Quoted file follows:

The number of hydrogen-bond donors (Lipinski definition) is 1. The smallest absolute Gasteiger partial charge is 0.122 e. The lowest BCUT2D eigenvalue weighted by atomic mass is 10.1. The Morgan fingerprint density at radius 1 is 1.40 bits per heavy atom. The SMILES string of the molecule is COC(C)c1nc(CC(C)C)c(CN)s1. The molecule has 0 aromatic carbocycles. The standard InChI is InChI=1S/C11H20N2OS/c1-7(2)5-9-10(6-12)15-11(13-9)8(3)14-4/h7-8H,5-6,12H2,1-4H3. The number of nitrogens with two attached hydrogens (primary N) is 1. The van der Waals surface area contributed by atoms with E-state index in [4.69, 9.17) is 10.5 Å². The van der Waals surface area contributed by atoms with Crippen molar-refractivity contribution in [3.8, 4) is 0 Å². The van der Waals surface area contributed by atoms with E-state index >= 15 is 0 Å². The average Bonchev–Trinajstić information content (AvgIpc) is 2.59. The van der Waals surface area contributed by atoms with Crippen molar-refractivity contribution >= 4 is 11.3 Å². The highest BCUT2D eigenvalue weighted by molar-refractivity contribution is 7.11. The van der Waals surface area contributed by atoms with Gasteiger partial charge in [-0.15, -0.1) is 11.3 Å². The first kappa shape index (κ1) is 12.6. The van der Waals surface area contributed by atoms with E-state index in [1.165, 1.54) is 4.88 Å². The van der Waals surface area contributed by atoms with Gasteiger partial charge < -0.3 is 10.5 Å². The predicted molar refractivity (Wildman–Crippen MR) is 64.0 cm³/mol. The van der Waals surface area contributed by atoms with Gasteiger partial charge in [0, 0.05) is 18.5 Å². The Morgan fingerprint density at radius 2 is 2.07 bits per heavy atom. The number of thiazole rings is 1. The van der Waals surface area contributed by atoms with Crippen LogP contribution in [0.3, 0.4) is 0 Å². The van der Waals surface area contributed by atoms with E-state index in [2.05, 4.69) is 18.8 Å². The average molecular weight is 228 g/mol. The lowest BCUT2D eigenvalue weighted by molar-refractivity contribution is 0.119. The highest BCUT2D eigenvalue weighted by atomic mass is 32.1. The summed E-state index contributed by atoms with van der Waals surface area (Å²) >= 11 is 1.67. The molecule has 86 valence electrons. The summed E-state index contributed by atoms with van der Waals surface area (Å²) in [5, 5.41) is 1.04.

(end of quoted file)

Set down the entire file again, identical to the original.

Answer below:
The number of hydrogen-bond donors (Lipinski definition) is 1. The smallest absolute Gasteiger partial charge is 0.122 e. The lowest BCUT2D eigenvalue weighted by atomic mass is 10.1. The Morgan fingerprint density at radius 1 is 1.40 bits per heavy atom. The SMILES string of the molecule is COC(C)c1nc(CC(C)C)c(CN)s1. The molecule has 0 aromatic carbocycles. The standard InChI is InChI=1S/C11H20N2OS/c1-7(2)5-9-10(6-12)15-11(13-9)8(3)14-4/h7-8H,5-6,12H2,1-4H3. The number of nitrogens with two attached hydrogens (primary N) is 1. The van der Waals surface area contributed by atoms with E-state index in [4.69, 9.17) is 10.5 Å². The van der Waals surface area contributed by atoms with Crippen molar-refractivity contribution in [3.8, 4) is 0 Å². The van der Waals surface area contributed by atoms with E-state index >= 15 is 0 Å². The average Bonchev–Trinajstić information content (AvgIpc) is 2.59. The van der Waals surface area contributed by atoms with Crippen molar-refractivity contribution >= 4 is 11.3 Å². The highest BCUT2D eigenvalue weighted by molar-refractivity contribution is 7.11. The van der Waals surface area contributed by atoms with Gasteiger partial charge in [-0.15, -0.1) is 11.3 Å². The first kappa shape index (κ1) is 12.6. The van der Waals surface area contributed by atoms with E-state index in [1.165, 1.54) is 4.88 Å². The van der Waals surface area contributed by atoms with Gasteiger partial charge < -0.3 is 10.5 Å². The predicted molar refractivity (Wildman–Crippen MR) is 64.0 cm³/mol. The van der Waals surface area contributed by atoms with Gasteiger partial charge in [0, 0.05) is 18.5 Å². The Morgan fingerprint density at radius 2 is 2.07 bits per heavy atom. The number of thiazole rings is 1. The van der Waals surface area contributed by atoms with Crippen LogP contribution in [0.3, 0.4) is 0 Å². The van der Waals surface area contributed by atoms with E-state index in [2.05, 4.69) is 18.8 Å². The average molecular weight is 228 g/mol. The lowest BCUT2D eigenvalue weighted by molar-refractivity contribution is 0.119. The highest BCUT2D eigenvalue weighted by atomic mass is 32.1. The summed E-state index contributed by atoms with van der Waals surface area (Å²) >= 11 is 1.67. The molecule has 86 valence electrons. The summed E-state index contributed by atoms with van der Waals surface area (Å²) in [5, 5.41) is 1.04.